Dukkah

Dukkah is a condiment often served with bread in its native Egypt, but we love it on salads, roasted vegetables (especially winter squash), and hummus.

 

Dried black lime, known as loomi or limu omani, are dried whole limes used to add a bright, sour flavor to many Middle Eastern (especially Persian) dishes. They can be found whole or ground. Whole dried limes keep for much longer than ground. To grind dried limes into a powder, crush them with the side of a knife, pick out and discard the seeds, and grind them in a spice grinder.

 

Dukkah               

                                              

About 1¼ cups

                                    

Place a large skillet over medium heat. When hot, add and roast, stirring frequently, until browned:                

½ cup hazelnuts, pistachios, almonds, walnuts, cashews, or a combination

Transfer the nuts to a food processor and let cool slightly. Add to the skillet:                         

¼ cup sesame seeds

¼ cup coriander seeds

2 tablespoons cumin seeds

(1 teaspoon ajwain or fennel seeds)

Toast, stirring frequently, until fragrant and the seeds begin to make popping sounds. Transfer to the food processor and let cool for 5 minutes. Add to the food processor:

2 teaspoons dried thyme or marjoram 

1 teaspoon dried oregano

(1 teaspoon dried mint)

½ teaspoon salt

½ teaspoon black pepper

½ teaspoon red pepper flakes

(½ teaspoon dried black lime or sumac)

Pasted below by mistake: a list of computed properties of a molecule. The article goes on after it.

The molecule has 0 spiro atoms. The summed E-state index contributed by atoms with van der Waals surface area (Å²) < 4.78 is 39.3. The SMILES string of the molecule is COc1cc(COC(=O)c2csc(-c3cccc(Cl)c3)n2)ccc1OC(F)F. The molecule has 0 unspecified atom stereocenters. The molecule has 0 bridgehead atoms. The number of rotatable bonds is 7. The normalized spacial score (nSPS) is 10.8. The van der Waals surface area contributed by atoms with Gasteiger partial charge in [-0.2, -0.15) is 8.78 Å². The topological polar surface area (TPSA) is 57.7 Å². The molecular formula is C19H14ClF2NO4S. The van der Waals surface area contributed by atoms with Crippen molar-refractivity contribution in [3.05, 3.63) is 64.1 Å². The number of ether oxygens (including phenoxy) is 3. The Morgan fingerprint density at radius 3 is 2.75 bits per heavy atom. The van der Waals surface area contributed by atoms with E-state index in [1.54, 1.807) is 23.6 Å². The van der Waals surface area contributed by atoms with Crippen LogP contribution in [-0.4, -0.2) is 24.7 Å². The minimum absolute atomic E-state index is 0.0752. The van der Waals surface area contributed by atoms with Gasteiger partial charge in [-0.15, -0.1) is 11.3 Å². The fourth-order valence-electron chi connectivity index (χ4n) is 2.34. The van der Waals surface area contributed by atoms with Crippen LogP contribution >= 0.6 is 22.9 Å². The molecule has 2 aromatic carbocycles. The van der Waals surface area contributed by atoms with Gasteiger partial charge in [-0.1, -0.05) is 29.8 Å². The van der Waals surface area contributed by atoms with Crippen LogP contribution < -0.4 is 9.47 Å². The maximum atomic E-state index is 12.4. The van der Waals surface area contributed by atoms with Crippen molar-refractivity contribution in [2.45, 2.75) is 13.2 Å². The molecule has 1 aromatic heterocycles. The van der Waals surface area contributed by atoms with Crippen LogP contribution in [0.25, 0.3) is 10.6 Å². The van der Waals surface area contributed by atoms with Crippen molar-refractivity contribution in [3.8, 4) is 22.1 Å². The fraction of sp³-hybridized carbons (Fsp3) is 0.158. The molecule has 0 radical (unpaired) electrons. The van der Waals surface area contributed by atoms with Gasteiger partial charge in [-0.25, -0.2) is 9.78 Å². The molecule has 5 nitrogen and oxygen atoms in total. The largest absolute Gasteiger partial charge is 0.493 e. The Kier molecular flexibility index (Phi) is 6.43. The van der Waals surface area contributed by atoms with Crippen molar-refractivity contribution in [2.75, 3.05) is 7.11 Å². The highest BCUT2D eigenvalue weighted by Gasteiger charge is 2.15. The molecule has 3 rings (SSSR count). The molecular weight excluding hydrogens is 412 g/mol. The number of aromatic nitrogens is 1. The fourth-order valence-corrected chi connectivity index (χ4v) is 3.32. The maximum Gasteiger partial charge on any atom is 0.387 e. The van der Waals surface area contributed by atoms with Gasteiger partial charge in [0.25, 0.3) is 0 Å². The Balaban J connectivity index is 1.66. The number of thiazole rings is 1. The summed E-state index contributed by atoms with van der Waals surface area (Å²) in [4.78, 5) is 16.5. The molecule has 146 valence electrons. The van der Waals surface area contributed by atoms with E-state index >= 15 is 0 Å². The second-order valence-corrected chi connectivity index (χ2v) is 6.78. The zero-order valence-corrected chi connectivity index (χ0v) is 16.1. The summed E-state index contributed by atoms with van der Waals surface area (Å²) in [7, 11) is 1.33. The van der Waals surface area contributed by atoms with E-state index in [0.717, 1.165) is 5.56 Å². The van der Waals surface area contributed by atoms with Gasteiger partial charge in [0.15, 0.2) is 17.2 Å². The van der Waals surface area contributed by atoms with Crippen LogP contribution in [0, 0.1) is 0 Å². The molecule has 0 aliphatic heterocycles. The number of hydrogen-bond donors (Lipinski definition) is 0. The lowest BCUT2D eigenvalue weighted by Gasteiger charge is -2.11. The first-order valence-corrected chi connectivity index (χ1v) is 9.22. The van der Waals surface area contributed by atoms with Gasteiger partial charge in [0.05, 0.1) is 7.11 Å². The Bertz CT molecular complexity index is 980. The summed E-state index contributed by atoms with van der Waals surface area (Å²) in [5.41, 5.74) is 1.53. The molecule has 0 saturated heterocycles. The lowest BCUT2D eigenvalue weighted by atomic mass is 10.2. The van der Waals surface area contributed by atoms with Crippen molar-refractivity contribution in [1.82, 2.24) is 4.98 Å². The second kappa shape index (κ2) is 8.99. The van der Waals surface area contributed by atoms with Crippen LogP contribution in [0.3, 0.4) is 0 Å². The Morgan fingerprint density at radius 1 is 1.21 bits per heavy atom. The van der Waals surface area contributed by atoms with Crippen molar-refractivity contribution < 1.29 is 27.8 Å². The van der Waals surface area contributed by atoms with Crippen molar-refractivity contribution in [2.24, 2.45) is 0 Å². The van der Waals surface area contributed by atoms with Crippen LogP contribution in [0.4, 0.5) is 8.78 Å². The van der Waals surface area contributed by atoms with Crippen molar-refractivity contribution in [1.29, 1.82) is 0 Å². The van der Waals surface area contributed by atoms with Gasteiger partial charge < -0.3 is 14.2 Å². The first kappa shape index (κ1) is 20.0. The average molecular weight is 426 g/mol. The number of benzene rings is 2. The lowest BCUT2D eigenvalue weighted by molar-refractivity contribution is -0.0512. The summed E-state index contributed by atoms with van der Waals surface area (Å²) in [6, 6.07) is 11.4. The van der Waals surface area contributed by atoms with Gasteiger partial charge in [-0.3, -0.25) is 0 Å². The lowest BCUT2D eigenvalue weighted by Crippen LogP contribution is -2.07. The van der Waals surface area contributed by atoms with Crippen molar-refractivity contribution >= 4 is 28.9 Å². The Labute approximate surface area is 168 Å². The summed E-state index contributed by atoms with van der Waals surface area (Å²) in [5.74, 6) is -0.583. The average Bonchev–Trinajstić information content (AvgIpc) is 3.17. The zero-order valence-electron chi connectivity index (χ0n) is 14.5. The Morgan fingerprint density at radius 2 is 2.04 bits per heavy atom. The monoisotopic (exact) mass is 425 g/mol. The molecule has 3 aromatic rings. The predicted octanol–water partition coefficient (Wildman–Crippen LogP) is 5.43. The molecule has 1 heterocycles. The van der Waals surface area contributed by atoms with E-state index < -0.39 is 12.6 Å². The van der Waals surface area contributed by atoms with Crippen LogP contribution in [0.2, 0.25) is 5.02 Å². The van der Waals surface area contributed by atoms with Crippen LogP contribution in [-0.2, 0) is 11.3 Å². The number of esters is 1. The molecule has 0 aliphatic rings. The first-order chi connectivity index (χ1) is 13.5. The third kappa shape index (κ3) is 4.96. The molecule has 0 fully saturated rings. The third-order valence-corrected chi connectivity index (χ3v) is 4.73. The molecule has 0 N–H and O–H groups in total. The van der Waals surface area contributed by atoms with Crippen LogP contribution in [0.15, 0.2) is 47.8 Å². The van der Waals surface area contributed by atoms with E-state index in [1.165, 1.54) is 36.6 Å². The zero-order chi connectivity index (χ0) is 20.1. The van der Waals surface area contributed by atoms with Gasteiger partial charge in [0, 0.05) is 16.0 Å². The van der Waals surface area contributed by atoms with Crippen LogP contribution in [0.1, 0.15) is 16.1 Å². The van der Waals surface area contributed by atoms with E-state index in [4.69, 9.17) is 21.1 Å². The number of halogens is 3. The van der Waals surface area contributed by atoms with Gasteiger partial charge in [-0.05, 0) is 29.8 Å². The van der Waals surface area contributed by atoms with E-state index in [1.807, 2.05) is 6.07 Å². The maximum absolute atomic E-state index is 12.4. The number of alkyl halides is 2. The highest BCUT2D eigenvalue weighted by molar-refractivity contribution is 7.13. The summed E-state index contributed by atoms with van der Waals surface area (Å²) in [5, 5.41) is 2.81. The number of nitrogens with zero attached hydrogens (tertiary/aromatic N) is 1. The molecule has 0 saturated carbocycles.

Pulse until the mixture is ground to the consistency of coarse bread crumbs. Do not process to a powder; it should have some texture. 

 

 

 

 

A New Generation of JOY

 

In the nearly ninety years since Irma Rombauer self-published the first Joy of Cooking, it has become the kitchen bible, with more than 20 million copies in print. This new edition of Joy has been thoroughly revised and expanded by Irma’s great-grandson John Becker and his wife, Megan Scott. They developed more than six hundred new recipes for this edition, tested and tweaked thousands of classic recipes, and updated every section of every chapter to reflect the latest ingredients and techniques available to today’s home cooks. Their strategy for revising this edition was the same one Irma and Marion employed: Vet, research, and improve Joy’s coverage of legacy recipes while introducing new dishes, modern cooking techniques, and comprehensive information on ingredients now available at farmers’ markets and grocery stores. Joy is and has been the essential and trusted guide for home cooks for almost a century. This new edition continues that legacy.

 

On Sale November 12, 2019

Hardcover

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